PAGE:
My actual very first SGFX Fuzz - introduce to me via two exceptional demos. This is a fantastic variety of Super Fuzz which can sound great super wired as well as at the more mellow extreme. I think this may have been my first ever octave style fuzz albeit the Malekko Omicron was also in their somewhere. In any case both those fuzzes got me into the more Super Fuzz style of octave fuzzes and were foundation fuzzes for my love affair with this genre. Knobs are Fuzz | Texture | Volume, with a 3-way Texture switch which is sort of a Mid frequency selector - scooped/flat/boosted.
I'm obviously a sucker for SGFX Germanium limited edition fuzzes, and this was always going to be my preference for SolidGold's Big Muff variety. Control here comes via 3 knobs - Volume | Tone | Fuzz, and a 3-way Mids switch - scooped/boosted/flat.
The simplest of my SGFX fuzzes has only 3 knobs - but still plenty of variety and versatility via Fuzz | Tone | Volume knobs. This was part of a recent limited edition Halloween run - and somewhat out of character for me as this is not a special Germanium edition! Still sounds great though and is supposedly RJ Ronquillo's favourite SGFX Fuzz of the moment!
This is just a beautifully tuned and calibrated Silicon fuzz for tonnes of tonal variety using just the 3 control knobs - Fuzz | Bias | Volume, alongside the 3-way Tone switch - which adjusts the core frequency profile between - Bass Boost / Flat / Treble Boost. This was the the most recent of my SGFX acquisitions and nicely balances out my own selection - each of these pedals is great and demands consideration - you get a lovely barky quality out of this if you tweak the dials just right - as Mike Hermans has of course done in his demo!
This somewhat sputtery gated fuzz is an interesting hybrid of high gain Silicon and Germanium Transistors - made by SolidGoldFX for Tone Mob. There were at least 3 different ones of these in the series - I recall the original silicon-only ones being black and silver. I can't recall how I came across this - although I feel it may have been Ryan Burke of 60 Cycle Hum fame.
I near enough have all the SolidGoldFX fuzz pedals that I need - I'm not sure I'm missing any further notables at the compact enclosure size - certainly not from the current range. While I feel that I will likely spring for the Dual Tone Bender style Communication Breakdown in my less favoured horizontal medium-enclosure format - this is a sort of homage to Jimmy Page and combines Tone Bender MKI.V and MKII varieties in the same chassis.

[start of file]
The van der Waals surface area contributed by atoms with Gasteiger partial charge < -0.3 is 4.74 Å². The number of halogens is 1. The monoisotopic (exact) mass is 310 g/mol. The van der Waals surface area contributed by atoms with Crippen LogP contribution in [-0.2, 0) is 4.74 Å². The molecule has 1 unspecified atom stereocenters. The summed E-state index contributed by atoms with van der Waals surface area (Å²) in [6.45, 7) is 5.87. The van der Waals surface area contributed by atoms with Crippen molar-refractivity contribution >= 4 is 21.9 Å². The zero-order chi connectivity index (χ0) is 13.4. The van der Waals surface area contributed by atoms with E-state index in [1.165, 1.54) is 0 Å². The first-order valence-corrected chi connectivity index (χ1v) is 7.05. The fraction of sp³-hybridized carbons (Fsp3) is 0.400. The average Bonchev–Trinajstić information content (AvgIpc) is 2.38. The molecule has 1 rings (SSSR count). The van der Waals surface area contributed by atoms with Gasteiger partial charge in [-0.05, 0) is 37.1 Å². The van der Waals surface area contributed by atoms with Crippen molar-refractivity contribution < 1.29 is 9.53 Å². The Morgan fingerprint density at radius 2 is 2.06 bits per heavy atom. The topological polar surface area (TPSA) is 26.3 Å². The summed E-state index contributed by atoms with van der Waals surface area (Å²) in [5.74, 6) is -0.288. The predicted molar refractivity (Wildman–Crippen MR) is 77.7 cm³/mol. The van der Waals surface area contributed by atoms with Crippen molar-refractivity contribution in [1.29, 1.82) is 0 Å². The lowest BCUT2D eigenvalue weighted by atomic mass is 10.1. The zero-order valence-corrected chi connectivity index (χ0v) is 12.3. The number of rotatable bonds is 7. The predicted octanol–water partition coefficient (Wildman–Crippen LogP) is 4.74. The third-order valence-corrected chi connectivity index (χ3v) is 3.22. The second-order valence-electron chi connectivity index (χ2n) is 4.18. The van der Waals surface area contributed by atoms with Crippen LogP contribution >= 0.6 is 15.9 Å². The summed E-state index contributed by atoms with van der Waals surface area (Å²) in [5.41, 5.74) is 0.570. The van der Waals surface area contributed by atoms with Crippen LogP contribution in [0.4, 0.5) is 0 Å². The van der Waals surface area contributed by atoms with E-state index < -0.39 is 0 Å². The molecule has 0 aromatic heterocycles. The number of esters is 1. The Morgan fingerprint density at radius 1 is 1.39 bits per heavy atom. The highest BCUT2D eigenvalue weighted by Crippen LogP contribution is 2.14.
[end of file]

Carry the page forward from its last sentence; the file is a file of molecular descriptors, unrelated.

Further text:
I'm undecided about whether I need / want the 76 Plus Fuzz and Lysis Polyphonic Octave Down Fuzz Modulator - they are both fairly likely though, while I really don't need the Spanish Castle Dual Fuzz (Dual Fuzz Face) as I have its constituent parts in compact format - but then again I never say never.
All the medium enclosure varieties are obviously extended range fuzzes, while the compact ones give you all the utility and versatility you need - while there are other more feature-rich varieties out there. In terms of the design, price-point, features, tones and overall quality of execution I find SolidGoldFX generally to be a quite excellent proposition. I have somewhere in the region of 200 fuzz pedals in my collection now, and these are some of my favourites.
Note that I have actively sought out special editions and specific colourways - which may not be particularly easy to track down - but Reverb can be your best friend in that regard - several of these have come via Reverb, even a few from SolidGoldFX's store itself. I feel comfortable buying things via Reverb.com as the shipping cost is always displayed too - and this is something which can often be a snafu for Brits buying pedals from abroad. I've had to walk away from some pedals as their shipping costs were too prohibitively high.
Generally SolidGoldFX is not particularly well served in the UK - particularly those special and limited editions - and I have most often had to acquire from Canada and USA, and even one from Russia - the Agent 13 - which seemed very appropriate! Note that Coda Music of Stevenage carries most of the SGFX range - but I don't believe I've seen any of the limited editions for sale there.
If you remain unconvinced - you obviously haven't listened to the above demos enough! Do you have your own favourite SolidGoldFX Fuzz - I would probably single out the one this whole adventure started off with - the 76 - as the pick of the bunch - but truly I love them all!